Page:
Here’s what Mr. Aso said. The translation is mine:
“The chief characteristic of the Chinese government’s diplomatic stance is to give priority to their own benefit. They’ll join hands with anyone if they think it will be beneficial to them. They are a formidable country in that regard. I’ll give you an example.
“This happened during my meeting with the Chinese foreign minister in Doha, Qatar, in May 2006. Talks (between our countries) at the foreign minister level had been suspended for some time. Li Zhaoxing kept going on and on about Japan-China friendship, but I just brushed it off and told him, “I’m not interested in that at all.” An approach and response based on emotions will at times be very damaging to the national interest.
“He seemed suspicious of what I was saying, so here’s what I told him. I said that what we needed was “Japan-China Mutual Benefit”, and we should both recognize that Japan-China friendship was a means to that end. I took out a piece of paper, wrote 日中共益 (Japan-China mutual benefit) in kanji on it and handed it over to him.
“When the meeting was over, he immediately came over to me and quickly extended his hand for a handshake.”
As Mr. Aso noted elsewhere in the interview, there hasn’t been any Japan-China friendship during 1,500 years of diplomatic relations. (He wasn’t taking a hard line; he was just stating the facts as he saw them.) But he also pointed out that an examination of the long bilateral relationship shows the Japanese can disregard a few years of chilly ties without having to worry about it.
Rather than follow Mr. Pomphret’s suggestion that the West use Mr. Rudd’s approach, the better course might be to take a tip from Mr. Aso and the Japanese experience. Bilateral friendship implies shared values. The Chinese nation is a totalitarian hegemon without a shred of respect for human rights. What advanced democracy shares such values as the forced sterilization of women and the absence of free elections?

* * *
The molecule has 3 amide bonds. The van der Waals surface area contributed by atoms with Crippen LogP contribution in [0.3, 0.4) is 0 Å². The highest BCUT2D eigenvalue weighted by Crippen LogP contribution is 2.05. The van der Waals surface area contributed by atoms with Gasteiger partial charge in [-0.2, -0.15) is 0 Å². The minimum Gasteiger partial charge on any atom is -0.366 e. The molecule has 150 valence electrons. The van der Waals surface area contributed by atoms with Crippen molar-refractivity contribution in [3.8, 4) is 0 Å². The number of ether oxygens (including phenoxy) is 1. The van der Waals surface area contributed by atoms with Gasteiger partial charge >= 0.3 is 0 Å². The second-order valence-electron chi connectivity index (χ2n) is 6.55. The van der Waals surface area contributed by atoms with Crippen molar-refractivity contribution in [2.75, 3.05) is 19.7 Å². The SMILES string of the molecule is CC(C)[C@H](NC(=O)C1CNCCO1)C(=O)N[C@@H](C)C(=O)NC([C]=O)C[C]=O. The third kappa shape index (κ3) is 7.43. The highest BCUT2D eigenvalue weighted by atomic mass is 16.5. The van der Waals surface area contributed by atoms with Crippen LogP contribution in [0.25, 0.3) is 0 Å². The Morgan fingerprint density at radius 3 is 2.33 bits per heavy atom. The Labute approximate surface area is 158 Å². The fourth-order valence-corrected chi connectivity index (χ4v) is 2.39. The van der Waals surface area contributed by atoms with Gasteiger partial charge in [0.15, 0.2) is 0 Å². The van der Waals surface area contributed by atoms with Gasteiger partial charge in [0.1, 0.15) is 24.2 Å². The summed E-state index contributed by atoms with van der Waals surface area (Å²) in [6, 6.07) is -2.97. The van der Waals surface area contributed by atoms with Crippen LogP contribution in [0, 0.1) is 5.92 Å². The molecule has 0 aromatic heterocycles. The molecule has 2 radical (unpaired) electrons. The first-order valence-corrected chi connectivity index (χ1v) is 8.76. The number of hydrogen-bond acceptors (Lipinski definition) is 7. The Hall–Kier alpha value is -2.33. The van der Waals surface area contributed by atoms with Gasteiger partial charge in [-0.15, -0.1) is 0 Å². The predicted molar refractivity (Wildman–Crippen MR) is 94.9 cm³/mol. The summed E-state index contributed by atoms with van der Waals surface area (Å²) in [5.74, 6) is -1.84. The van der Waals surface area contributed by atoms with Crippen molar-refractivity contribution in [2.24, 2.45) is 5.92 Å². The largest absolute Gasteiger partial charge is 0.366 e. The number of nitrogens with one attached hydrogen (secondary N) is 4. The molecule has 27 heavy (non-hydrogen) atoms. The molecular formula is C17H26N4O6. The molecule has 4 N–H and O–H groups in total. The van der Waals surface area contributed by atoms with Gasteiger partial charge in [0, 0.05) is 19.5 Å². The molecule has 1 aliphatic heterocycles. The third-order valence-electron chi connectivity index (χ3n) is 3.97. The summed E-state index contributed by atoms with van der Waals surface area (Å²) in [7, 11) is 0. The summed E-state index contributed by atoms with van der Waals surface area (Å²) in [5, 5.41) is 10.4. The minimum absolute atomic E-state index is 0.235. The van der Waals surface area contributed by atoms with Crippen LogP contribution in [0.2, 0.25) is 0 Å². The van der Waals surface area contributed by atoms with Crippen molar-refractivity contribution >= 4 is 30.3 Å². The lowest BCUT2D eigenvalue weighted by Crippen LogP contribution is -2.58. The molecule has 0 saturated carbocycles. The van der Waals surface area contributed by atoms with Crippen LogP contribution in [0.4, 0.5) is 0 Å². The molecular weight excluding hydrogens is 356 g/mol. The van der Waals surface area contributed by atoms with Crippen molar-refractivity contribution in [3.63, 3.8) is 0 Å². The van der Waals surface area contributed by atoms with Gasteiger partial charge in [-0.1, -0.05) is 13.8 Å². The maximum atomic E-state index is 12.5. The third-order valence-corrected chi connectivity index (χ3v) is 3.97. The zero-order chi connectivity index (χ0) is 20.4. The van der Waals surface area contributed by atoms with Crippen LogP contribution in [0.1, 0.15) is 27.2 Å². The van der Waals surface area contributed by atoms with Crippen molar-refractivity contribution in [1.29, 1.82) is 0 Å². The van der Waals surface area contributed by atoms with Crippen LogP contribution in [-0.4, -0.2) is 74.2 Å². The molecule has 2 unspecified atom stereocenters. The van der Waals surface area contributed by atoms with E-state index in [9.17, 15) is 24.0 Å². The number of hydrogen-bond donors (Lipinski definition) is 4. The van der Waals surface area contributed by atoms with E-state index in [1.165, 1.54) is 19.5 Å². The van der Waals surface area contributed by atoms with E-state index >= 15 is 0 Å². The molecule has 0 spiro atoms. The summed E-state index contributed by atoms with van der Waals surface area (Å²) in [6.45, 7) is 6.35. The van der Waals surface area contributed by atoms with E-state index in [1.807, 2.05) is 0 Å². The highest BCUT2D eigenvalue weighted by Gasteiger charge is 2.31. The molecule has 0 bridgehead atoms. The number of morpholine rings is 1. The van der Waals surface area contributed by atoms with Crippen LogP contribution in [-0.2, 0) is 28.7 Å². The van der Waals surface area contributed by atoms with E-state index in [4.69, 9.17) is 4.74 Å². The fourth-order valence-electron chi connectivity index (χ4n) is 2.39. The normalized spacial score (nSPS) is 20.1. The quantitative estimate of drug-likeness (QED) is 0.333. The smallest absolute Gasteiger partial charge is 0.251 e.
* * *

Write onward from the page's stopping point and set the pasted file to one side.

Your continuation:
The Australian prime minister knows enough Chinese to refuse the dubious distinction of “foreign friend”, and has enough wit to make a point by employing a linguistic gambit. Unfortunately, that is as likely to influence the Chinese as a Free Tibet bumper sticker.
Mr. Rudd suggests that friends look beyond benefit to engage in an honest dialogue. The Japanese foreign minister understands that the Chinese accept no nation as a friend unless they benefit from it, and they’re not at all interested in honest dialogue on someone else’s terms. He knows that for China, “the broader and firm basis for…sincere friendship” is their own self interest.
Mr. Rudd’s fluency in Chinese is an advantage when talking to university students in Beijing, but Mr. Aso’s more practical approach is an advantage when actually dealing with that country in a bilateral relationship.
That’s because he speaks their language.